I'm only semi-skeptical about this news. At least the developers have managed to pull off good NPC schedules and an immersive world before, and everything they've said seems to be pleading 'please forget G3 ever happened. We're trying to make it like G2, honest!' My main concern isn't actually lying hype - they aren't promising anything that they haven't previously delivered - but that the obligatory next-gen tech and stream-lined, i.e. dumbed-down, gameplay will ruin any underlying talent.
 
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Marquess Cornwallis said:
For a "fan of RPGs and an avid gamer", Daniel sounds a little over-enthusiastic over features that were all there in the original Gothic.
I'm hardly a person to say no to a good Gothic game, but I've yet to hear about a single substantial feature that's unique to Risen (monster re-branding doesn't count, neither does making the nameless hero look metrosexual).

That's actually my biggest source of hope for the game. That they've actually pulled off this stuff before, and aren't promising things they can't deliver. Of course, that doesn't mean they can't screw it up. [sigh]
 

ElectricOtter

Guest
Re: The Two Most Important Factors For Organic Virtual World

Azrael the cat said:
ElectricOtter said:
Edward_R_Murrow said:
Sometimes Risen doesn’t feel like an RPG but more like a medieval fantasy simulation because of the dense and authentic atmosphere.
Bull-fucking-shit. I have never played a RPG after Morrowind that has totally and utterly immersed me in the game world. It's okay if they hype a game up a bit, as long as it's good, but that's just a flat out lie.

AFTER Morrowind? So did you player Gothic 2 before then? Confused how you could like Morrowind's world, but not think that G2's was immersive. It's basically Morrowind with C+C, good quest design, ok dialogue and personality.
Sorry, should have worded that better. Yeah, I played Gothic 2 before I played Morrowind. I'm weird like that.
 

Shannow

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Re: The Two Most Important Factors For Organic Virtual World

Azrael the cat said:
Given their track record I'm seriously amazed that Risen isn't turning out to be a post-apocalyptic 'I-can't-believe-it's-not-FO3' game, advertising their 'innovative combat tech' called VATZ, with Liam Neeson's unknown body-double from Star Wars doing a key NPC's voiceover - except, once more, with better dialogue, quest design, C+C and personality:)
????????? Track record of copying Beth????????
What?????
The only way Beth "might" have influenced PB was in the excessive focus on graphics, "huge" worlds and "streamlining" gameplay for G3. But considering that all the industry was yapping (and sadly still is) about that, one can hardly speak of copying. Much less of a track record of copying.
The games had nothing in common. They had different settings/gameplay/char-dev systems/dialogue/story/lore/races/monsters... basically everything apart from exploration, swords and magic. And even that was done in completely different ways.
So:
WTF??????????????????????
 

poocolator

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unintrusive user interface and NPC schedules
Hmmm... they tried this in Oblivion and it didn't go down too well. In fact, it was proof that NPC schedules don't add to realism at all, unless you're not supposed to be interacting with the NPCs, but rather watching them scurry about in the background. It would have worked in... say... the city screen for HoMM 5.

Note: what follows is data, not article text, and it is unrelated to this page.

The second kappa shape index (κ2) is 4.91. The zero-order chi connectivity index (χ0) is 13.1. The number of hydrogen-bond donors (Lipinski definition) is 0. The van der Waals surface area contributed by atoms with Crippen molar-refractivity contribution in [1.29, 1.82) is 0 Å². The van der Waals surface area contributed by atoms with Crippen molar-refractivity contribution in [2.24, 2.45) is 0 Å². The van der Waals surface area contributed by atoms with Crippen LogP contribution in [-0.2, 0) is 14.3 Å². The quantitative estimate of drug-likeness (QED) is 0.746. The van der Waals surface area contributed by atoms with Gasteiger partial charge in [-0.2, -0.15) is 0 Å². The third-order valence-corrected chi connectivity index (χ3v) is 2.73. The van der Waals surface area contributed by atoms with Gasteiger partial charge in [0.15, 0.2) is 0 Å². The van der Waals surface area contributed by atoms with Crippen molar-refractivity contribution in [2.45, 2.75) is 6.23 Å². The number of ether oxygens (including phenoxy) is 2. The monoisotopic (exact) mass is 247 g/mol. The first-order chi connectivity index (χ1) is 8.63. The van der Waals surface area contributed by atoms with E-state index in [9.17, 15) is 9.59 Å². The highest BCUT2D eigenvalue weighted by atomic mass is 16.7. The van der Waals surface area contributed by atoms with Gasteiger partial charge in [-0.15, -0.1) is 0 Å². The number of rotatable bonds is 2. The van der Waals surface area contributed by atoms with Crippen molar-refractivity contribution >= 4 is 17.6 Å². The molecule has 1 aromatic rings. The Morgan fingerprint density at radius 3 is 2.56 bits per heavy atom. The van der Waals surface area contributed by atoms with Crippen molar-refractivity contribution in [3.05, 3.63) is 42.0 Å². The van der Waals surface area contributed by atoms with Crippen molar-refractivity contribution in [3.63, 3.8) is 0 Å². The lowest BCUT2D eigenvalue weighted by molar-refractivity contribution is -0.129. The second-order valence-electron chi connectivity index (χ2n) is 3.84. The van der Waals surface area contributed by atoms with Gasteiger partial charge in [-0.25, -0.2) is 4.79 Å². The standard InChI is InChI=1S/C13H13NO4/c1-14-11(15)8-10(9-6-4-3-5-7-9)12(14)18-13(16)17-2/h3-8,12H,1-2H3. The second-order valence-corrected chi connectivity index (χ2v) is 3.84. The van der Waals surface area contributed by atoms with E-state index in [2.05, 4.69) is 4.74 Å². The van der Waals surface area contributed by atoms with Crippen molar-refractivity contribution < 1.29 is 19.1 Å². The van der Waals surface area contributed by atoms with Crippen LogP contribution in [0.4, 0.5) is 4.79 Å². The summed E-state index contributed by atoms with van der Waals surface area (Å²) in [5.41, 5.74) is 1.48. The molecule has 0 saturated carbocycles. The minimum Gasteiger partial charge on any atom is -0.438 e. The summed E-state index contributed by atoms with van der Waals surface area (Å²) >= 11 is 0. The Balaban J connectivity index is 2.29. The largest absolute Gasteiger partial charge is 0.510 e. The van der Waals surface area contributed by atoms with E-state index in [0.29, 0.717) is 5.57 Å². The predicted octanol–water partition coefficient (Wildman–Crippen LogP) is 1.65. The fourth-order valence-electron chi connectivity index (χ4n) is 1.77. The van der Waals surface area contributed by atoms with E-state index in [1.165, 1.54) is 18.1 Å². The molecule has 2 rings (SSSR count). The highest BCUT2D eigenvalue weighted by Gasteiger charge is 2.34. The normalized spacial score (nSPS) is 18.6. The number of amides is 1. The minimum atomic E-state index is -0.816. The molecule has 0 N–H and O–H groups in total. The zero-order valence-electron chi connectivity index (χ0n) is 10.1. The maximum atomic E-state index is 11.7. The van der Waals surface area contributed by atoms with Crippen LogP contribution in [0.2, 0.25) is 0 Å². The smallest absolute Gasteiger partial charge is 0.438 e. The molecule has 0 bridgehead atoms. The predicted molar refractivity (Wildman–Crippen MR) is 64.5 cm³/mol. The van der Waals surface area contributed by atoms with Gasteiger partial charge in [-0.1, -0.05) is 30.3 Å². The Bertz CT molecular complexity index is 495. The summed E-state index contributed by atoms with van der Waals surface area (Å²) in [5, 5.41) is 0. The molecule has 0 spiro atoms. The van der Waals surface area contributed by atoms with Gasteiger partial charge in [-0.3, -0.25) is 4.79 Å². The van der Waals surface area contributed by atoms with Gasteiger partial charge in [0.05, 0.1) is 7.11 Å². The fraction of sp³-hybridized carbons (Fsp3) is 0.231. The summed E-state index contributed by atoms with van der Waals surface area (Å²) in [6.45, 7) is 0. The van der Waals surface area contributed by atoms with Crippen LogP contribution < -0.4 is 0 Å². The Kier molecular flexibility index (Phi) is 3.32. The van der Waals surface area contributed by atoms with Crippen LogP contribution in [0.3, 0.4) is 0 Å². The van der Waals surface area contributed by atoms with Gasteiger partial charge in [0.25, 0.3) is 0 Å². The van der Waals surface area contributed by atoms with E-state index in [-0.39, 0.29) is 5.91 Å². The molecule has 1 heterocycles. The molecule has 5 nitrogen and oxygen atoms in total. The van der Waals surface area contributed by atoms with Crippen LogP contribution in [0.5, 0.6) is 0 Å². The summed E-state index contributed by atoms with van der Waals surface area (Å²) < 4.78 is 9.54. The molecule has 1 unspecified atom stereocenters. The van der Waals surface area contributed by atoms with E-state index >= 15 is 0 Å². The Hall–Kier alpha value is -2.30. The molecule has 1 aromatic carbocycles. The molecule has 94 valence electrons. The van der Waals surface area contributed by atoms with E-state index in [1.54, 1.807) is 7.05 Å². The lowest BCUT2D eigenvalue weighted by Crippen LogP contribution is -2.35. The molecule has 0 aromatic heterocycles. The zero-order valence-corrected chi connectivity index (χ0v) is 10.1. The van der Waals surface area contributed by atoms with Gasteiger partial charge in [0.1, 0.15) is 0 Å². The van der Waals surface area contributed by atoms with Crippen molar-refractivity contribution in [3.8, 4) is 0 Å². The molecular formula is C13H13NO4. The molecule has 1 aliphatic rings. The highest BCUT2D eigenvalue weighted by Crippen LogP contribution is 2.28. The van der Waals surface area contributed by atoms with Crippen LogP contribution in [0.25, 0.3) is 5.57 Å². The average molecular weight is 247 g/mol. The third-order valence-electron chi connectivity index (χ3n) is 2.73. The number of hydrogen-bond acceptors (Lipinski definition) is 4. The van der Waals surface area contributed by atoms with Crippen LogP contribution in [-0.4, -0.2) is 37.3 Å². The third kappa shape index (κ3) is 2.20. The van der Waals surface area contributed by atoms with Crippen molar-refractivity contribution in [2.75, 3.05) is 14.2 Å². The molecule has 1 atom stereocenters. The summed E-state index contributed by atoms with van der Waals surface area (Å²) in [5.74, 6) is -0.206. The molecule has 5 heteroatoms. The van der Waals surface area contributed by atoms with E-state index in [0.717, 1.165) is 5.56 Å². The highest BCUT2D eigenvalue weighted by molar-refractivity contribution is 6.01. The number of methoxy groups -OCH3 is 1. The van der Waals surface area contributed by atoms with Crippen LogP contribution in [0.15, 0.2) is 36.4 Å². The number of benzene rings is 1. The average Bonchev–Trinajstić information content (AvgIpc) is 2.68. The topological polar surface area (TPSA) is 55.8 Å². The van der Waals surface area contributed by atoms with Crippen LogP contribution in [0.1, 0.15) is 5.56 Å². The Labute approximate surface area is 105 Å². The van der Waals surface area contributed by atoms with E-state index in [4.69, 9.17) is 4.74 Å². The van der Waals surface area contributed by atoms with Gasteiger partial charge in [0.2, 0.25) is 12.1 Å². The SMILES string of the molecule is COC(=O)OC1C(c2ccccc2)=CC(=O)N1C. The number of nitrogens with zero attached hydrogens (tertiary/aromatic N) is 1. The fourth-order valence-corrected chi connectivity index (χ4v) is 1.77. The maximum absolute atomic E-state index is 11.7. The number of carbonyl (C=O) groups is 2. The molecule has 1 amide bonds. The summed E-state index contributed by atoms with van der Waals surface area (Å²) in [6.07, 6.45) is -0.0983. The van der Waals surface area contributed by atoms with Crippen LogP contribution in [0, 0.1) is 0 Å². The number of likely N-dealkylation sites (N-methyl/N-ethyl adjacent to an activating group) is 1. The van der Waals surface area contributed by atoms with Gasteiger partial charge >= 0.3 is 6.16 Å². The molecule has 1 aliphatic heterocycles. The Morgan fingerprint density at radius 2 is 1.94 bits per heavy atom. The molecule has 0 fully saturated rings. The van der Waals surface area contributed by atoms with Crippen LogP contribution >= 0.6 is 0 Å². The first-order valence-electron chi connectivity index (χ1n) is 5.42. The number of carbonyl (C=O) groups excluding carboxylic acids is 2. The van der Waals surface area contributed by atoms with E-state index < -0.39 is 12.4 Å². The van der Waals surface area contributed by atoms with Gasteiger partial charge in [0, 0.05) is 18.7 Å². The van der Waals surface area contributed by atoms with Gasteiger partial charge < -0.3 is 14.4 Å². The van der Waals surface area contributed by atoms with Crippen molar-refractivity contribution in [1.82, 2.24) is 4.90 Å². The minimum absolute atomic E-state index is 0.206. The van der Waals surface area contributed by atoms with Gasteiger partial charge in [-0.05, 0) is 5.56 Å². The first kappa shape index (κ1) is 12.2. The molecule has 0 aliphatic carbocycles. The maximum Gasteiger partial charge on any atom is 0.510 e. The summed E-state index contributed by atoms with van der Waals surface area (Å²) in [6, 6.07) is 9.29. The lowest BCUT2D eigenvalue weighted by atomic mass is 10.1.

What these game developers strive for is a world you'd never get bored of because there's always something new to try out and people to interact with, a world that is inexhaustible. What they don't get is that unless it's a MMORPG, then it's supposed to be exhaustible; you are supposed to ditch it after completing it, or go through again trying a different approach. You're not supposed to hang around and interact with NPC's, ad nauseum, because they're shit and their schedules are a joke. Either develop something revolutionary or fuck off.
 

shardspin

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Actually, Gothic 1 and 2 had NPC schedules and it was a main factor contributing to the unique atmosphere. They didn't overdid it because they seemed to have realized that there is a limit to what you can do with this and that you only need very little (small scripts are enough) to accomplish having the illusion of a "breathing world". They also had minimalistic UIs, but a quick slotbar is defnitely too much - this might mean that potions play a larger role in Risen, which could be game-breaking.

I'd estimate the propabilty that Risen will suck (compared to Gothic 1 and 2) to about 10-30%.
 

DraQ

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Re: No.

Elzair said:
I agree that those two elements are important

No, they are not important.

Beneficial, yes, but not important. They are somewhere around FPP and RT in terms of immersion building (admittedly, schedules, even as vacuous as in OB, rank higher in terms of gameplay opportunities) - they help immersion when used right, but there are so many other things that are so much more important, that it's hard to imagine the case where anyone would fucking care.

It's easier to get 'immersed' in a game where interface is non-intrusive - same as with the game that doesn't force you to watch action from any unnatural point other than inside the PC's head or game where combat isn't artificially chopped into discrete chunks with elaborate rules to circumvent unnatural and lulzy exploits resulting from such unnatural and lulzy mechanics.